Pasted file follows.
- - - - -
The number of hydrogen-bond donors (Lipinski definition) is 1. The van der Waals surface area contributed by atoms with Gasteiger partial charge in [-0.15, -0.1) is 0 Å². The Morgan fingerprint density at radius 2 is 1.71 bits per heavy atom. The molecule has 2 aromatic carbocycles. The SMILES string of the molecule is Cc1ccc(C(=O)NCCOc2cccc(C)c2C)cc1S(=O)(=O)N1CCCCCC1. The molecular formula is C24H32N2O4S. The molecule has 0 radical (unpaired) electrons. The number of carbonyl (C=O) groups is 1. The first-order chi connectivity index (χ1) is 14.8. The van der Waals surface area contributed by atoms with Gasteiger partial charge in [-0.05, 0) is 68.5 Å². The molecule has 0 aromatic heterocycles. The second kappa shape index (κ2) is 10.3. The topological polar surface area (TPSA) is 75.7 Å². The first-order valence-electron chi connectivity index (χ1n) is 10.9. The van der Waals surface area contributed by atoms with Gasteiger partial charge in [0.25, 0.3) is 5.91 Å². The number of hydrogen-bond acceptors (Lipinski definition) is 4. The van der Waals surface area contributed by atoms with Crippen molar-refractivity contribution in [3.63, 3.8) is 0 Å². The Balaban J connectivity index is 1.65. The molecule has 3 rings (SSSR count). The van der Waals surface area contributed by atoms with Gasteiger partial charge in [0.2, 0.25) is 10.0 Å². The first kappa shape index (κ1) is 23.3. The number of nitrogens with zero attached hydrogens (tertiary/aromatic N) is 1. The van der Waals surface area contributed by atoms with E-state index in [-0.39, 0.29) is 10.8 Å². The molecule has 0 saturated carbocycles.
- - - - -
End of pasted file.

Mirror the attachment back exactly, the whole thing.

The number of hydrogen-bond donors (Lipinski definition) is 1. The van der Waals surface area contributed by atoms with Gasteiger partial charge in [-0.15, -0.1) is 0 Å². The Morgan fingerprint density at radius 2 is 1.71 bits per heavy atom. The molecule has 2 aromatic carbocycles. The SMILES string of the molecule is Cc1ccc(C(=O)NCCOc2cccc(C)c2C)cc1S(=O)(=O)N1CCCCCC1. The molecular formula is C24H32N2O4S. The molecule has 0 radical (unpaired) electrons. The number of carbonyl (C=O) groups is 1. The first-order chi connectivity index (χ1) is 14.8. The van der Waals surface area contributed by atoms with Gasteiger partial charge in [-0.05, 0) is 68.5 Å². The molecule has 0 aromatic heterocycles. The second kappa shape index (κ2) is 10.3. The topological polar surface area (TPSA) is 75.7 Å². The first-order valence-electron chi connectivity index (χ1n) is 10.9. The van der Waals surface area contributed by atoms with Gasteiger partial charge in [0.25, 0.3) is 5.91 Å². The number of hydrogen-bond acceptors (Lipinski definition) is 4. The van der Waals surface area contributed by atoms with Crippen molar-refractivity contribution in [3.63, 3.8) is 0 Å². The Balaban J connectivity index is 1.65. The molecule has 3 rings (SSSR count). The van der Waals surface area contributed by atoms with Gasteiger partial charge in [0.2, 0.25) is 10.0 Å². The first kappa shape index (κ1) is 23.3. The number of nitrogens with zero attached hydrogens (tertiary/aromatic N) is 1. The van der Waals surface area contributed by atoms with E-state index in [-0.39, 0.29) is 10.8 Å². The molecule has 0 saturated carbocycles.